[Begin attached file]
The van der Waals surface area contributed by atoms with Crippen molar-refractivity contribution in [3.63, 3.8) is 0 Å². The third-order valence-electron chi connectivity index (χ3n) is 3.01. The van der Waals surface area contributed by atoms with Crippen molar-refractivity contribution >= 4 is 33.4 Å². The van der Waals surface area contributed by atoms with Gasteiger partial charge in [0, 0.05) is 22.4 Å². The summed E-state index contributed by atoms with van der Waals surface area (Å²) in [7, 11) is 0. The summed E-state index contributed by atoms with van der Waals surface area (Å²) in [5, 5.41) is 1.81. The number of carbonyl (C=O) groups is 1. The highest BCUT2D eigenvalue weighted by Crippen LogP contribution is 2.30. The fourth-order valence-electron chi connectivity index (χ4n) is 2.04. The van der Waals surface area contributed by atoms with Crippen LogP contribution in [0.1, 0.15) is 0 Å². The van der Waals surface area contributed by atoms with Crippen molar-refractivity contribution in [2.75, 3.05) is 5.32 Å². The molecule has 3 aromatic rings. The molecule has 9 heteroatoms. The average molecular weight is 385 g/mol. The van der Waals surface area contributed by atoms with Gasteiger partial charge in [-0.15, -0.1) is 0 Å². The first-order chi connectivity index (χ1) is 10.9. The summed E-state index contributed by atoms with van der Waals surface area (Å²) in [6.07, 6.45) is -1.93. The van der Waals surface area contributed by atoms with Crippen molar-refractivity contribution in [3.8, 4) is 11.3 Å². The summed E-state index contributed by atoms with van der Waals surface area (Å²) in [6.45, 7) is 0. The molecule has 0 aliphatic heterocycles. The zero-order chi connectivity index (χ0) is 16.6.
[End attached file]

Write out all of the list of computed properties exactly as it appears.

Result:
The van der Waals surface area contributed by atoms with Crippen molar-refractivity contribution in [3.63, 3.8) is 0 Å². The third-order valence-electron chi connectivity index (χ3n) is 3.01. The van der Waals surface area contributed by atoms with Crippen molar-refractivity contribution >= 4 is 33.4 Å². The van der Waals surface area contributed by atoms with Gasteiger partial charge in [0, 0.05) is 22.4 Å². The summed E-state index contributed by atoms with van der Waals surface area (Å²) in [7, 11) is 0. The summed E-state index contributed by atoms with van der Waals surface area (Å²) in [5, 5.41) is 1.81. The number of carbonyl (C=O) groups is 1. The highest BCUT2D eigenvalue weighted by Crippen LogP contribution is 2.30. The fourth-order valence-electron chi connectivity index (χ4n) is 2.04. The van der Waals surface area contributed by atoms with Crippen LogP contribution in [0.1, 0.15) is 0 Å². The van der Waals surface area contributed by atoms with Crippen molar-refractivity contribution in [2.75, 3.05) is 5.32 Å². The molecule has 3 aromatic rings. The molecule has 9 heteroatoms. The average molecular weight is 385 g/mol. The van der Waals surface area contributed by atoms with Gasteiger partial charge in [-0.15, -0.1) is 0 Å². The first-order chi connectivity index (χ1) is 10.9. The summed E-state index contributed by atoms with van der Waals surface area (Å²) in [6.07, 6.45) is -1.93. The van der Waals surface area contributed by atoms with Crippen molar-refractivity contribution in [3.8, 4) is 11.3 Å². The summed E-state index contributed by atoms with van der Waals surface area (Å²) in [6.45, 7) is 0. The molecule has 0 aliphatic heterocycles. The zero-order chi connectivity index (χ0) is 16.6.